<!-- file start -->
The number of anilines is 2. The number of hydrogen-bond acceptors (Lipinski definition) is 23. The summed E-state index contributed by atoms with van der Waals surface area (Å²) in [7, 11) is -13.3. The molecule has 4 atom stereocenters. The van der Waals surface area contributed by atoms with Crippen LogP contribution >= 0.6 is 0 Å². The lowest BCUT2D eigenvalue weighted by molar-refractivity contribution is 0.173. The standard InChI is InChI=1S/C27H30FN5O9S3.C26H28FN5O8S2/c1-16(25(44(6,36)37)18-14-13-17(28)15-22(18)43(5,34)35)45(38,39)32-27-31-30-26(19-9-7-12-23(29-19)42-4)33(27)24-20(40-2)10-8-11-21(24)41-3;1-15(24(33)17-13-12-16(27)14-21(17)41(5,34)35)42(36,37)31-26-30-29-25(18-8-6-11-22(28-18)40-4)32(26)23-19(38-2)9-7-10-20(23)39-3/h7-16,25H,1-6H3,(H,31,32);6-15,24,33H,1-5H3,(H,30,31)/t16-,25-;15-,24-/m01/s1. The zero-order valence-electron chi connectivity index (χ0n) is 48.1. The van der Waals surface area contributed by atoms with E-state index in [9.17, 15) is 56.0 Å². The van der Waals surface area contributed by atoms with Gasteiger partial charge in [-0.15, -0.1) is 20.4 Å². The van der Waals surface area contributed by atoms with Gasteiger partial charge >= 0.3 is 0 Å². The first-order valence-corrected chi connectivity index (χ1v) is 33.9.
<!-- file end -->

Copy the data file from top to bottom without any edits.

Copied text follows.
The number of anilines is 2. The number of hydrogen-bond acceptors (Lipinski definition) is 23. The summed E-state index contributed by atoms with van der Waals surface area (Å²) in [7, 11) is -13.3. The molecule has 4 atom stereocenters. The van der Waals surface area contributed by atoms with Crippen LogP contribution >= 0.6 is 0 Å². The lowest BCUT2D eigenvalue weighted by molar-refractivity contribution is 0.173. The standard InChI is InChI=1S/C27H30FN5O9S3.C26H28FN5O8S2/c1-16(25(44(6,36)37)18-14-13-17(28)15-22(18)43(5,34)35)45(38,39)32-27-31-30-26(19-9-7-12-23(29-19)42-4)33(27)24-20(40-2)10-8-11-21(24)41-3;1-15(24(33)17-13-12-16(27)14-21(17)41(5,34)35)42(36,37)31-26-30-29-25(18-8-6-11-22(28-18)40-4)32(26)23-19(38-2)9-7-10-20(23)39-3/h7-16,25H,1-6H3,(H,31,32);6-15,24,33H,1-5H3,(H,30,31)/t16-,25-;15-,24-/m01/s1. The zero-order valence-electron chi connectivity index (χ0n) is 48.1. The van der Waals surface area contributed by atoms with E-state index in [9.17, 15) is 56.0 Å². The van der Waals surface area contributed by atoms with Gasteiger partial charge in [-0.15, -0.1) is 20.4 Å². The van der Waals surface area contributed by atoms with Gasteiger partial charge >= 0.3 is 0 Å². The first-order valence-corrected chi connectivity index (χ1v) is 33.9.